Recommendations: Bringing business leaders onto the agile transformation bus requires more than a one-time ask – it requires ongoing learning and engagement. I’ve previously written about ways to develop relationships with business stakeholders and five steps for explaining agile planning to them. I also have an entry-level class, Everyone Can Be Agile, designed to help business leaders quickly learn about agile methodologies.

2. What’s not working with agile? Ask your team

Some CIOs/CTOs, especially those with application development backgrounds, are strong, enthusiastic sponsors of agile programs. Others who may have started their careers in IT operations or practiced more traditional project management methodologies are learning through observation. So when there are execution gaps, unhappy stakeholders, or questions about productivity, will CIOs/CTOs have enough agile experience to aid their coaches and scrum masters?

The survey points to several areas where agile coaches and scrum masters need help:

  • 71% of last year’s survey respondents (2022) were either very or somewhat satisfied with agile, but satisfaction dropped to 59% in this year’s (2023) survey.
  • Only 52% report that enterprise agile works very or somewhat well. That number drops to 43% in large companies where “scaling agile” is most needed, and 30% of large-company respondents say enterprise agile is not working well.
  • The top two reasons the business isn’t adopting agile are resistance to change (47%) and insufficient leadership participation (41%).

Some context: 26% of respondents report using SAFe and 19% Scrum@Scale, while 22% don’t follow an enterprise-level framework and 12% created their own.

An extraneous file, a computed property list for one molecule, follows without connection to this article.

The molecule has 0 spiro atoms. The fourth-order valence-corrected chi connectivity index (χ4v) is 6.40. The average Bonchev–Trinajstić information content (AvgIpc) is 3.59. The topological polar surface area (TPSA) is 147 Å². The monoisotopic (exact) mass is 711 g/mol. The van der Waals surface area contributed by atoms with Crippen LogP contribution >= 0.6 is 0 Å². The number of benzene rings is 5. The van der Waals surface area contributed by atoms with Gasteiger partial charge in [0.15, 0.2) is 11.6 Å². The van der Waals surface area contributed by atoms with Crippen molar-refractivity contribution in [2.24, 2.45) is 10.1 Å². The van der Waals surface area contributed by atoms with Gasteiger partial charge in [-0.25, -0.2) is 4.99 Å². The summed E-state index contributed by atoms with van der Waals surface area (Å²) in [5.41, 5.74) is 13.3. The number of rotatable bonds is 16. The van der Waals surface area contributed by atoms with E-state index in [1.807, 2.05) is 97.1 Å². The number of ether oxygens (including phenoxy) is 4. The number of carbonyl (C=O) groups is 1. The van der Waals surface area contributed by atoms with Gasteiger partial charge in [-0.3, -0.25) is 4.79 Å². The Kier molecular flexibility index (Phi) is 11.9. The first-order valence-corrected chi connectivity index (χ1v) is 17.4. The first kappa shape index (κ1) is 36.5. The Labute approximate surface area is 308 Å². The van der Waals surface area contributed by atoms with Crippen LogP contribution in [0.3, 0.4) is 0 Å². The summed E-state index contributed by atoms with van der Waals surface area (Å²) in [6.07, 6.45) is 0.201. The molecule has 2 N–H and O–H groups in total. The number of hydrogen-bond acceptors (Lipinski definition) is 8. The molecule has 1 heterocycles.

What’s most important is to understand your organization’s context and where your agile guides are struggling. Coaches may point to gaps – the framework says to do X, but the teams aren’t adopting it. My question would be, is the framework working for you, or are you working for it? I applaud the 12% who recognize that agile standards are organization-specific and that its people drive cultures/mindsets. Without active leadership, growing an organization-wide agile culture and developing experimental mindsets don’t happen.

Recommendations:  Many frameworks emphasize rituals, but in my experience, it’s more important to understand and address the behaviors that can hurt or promote agile cultures and mindsets. I also believe that Digital Trailblazers should learn from agile best practices and then adopt agile ways of working that work for their organizational goals. Agile principles are best established in different layers, from enterprise self-organizing standards down to agile team empowerment.

3. Write a vision statement for agile transformation

The survey also shows a disconnect between goals in adopting agile compared to what it may be delivering in many organizations.